The Joint Programme also aims to contribute to the attainment by the Government of the Philippines of the Millennium Development Goals: MDG 1 – Eradicate extreme poverty and hunger; MDG 3 – Promote gender equality and empower women; and MDG 8 – Develop a global partnership for development. At the local government level, it provides direct services in the poorest regions of the country, focusing on four provinces with high incidences of out-of-school and poor youth, low enrolment rates, and where the MDGs , particularly Goal 1, are least likely to be achieved: Masbate (Region V), Antique (Region VI), Maguindanao (ARMM), and Agusan del Sur (CARAGA Region).
It is implemented in partnership with national government agencies with the Department of Labor and Employment (DOLE) as lead implementing agency, the Department of Education (DepEd), Department of Trade and Industry (DTI), Philippine Commission on Women (PCW), National Youth Commission (NYC; the Autonomous Region in Muslim Mindanao (ARMM); Provincial Governments of Agusan del Sur, Antique, Masbate, and Maguindanao; Private sector; Employers Organizations/Chambers of Commerce/Business Associations; NGOs/Workers’ Organizations; and Youth Organizations.
One of the major strategies to achieve the joint programme outcomes is the development and implementation of an advocacy and communications plan that will help persuade key decision makers and multi-stakeholders to address the various concerns surrounding the youth, employment and migration both at the national and local government level.
In March 2011, an Advocacy and Communications Planning Workshop was conducted at the TESDA women’s center to develop a plan that would support Output 1.1 the formulation and adoption of a National Action Agenda/Plan on youth employment and migration to inform local and national development processes. This was based on the premise that the Strategy Paper on YEM being prepared by DOLE Institute for Labor Studies (ILS) will have outlined key policy priorities that would include among others: a) Efficient labor market information systemsto help the youth make smarter career choices, based on a proactive exchange of information among players in the labor market; b)Responsive career coaching and training modalitiesaspreparatory measures intended to set the stage for the youth for the world of work; c) Strengthen Local Development Opportunities by advocatinglocal government institutions to providing the policy environment for promoting youth employment in their community; d) Youth Awareness of Workers’ Rights and the World of Workto help reduce their vulnerabilities that may affect their rights at work, access to employment, social protection and social dialogue; e) Foster active, vibrant and sustainable partnerships with the private sector in terms of sharing resources and providing opportunities for entrepreneurship, training and employment; f) Harness development gains of migration and mitigating its social coststo strengthen youth employment policies and programmes; g) Championing the Youth as Partners in Developmentto influence policy and programs through active participation and leadership in affairs concerning youth employment and migration.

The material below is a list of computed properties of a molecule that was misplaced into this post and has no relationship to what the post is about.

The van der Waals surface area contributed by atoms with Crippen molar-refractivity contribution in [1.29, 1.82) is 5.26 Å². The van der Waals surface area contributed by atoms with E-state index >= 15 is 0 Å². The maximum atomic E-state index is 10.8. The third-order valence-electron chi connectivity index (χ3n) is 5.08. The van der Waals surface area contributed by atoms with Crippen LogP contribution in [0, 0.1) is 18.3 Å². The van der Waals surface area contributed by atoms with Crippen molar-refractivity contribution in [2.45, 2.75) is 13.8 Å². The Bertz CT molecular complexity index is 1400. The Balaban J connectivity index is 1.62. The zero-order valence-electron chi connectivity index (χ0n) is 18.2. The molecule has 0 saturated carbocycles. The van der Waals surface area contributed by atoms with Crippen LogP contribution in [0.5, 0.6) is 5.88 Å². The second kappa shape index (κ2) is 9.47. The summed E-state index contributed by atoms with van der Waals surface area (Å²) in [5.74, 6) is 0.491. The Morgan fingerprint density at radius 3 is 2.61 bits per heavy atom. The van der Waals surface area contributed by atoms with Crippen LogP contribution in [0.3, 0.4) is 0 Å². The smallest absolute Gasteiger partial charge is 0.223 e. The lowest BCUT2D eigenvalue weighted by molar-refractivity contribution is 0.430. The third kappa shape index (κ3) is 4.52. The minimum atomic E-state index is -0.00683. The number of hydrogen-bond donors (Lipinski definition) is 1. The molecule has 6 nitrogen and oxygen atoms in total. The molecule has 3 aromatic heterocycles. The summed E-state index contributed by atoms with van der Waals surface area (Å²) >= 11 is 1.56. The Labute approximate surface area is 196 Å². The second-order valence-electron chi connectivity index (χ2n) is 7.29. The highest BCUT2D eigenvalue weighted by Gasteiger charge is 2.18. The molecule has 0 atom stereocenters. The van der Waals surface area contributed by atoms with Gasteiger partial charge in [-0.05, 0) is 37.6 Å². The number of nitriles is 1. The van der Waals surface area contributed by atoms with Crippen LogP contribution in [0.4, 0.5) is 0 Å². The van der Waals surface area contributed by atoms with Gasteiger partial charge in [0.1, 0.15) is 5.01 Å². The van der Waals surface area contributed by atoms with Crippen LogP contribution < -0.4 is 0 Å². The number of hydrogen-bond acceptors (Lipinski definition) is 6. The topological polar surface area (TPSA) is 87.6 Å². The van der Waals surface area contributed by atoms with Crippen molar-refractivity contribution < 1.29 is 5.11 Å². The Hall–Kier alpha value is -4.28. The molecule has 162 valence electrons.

One of the key activities identified was the conduct of a high impact event on International Youth Day on 12 August 2011. This also marks the end of the ILO’s declaration of the International Year of the Youth (2010 – 2011). This one –day event is expected to be the platform for the presentation of the key priorities that will be the foundation for the development of the National Action Plan for YEM. The event will also have topic specific breakout sessions to discuss the recommendations of the strategy paper. The event hopes to attract 500 YEM advocates from government agencies, academe, youth groups, trade unions, employer’s groups and the development community and other interested stakeholders
For further information please contact
Ms Ruth Honculada-Georget Joint Programme Coordinator
ILO Project on Alternatives for Migration: Decent Work Opportunities for Filipino Youth
10th Floor, GE Antonino Building
J. Bocobo corner T. M. Kalaw Streets, Ermita, Manila
Tel: +63 2 525 4483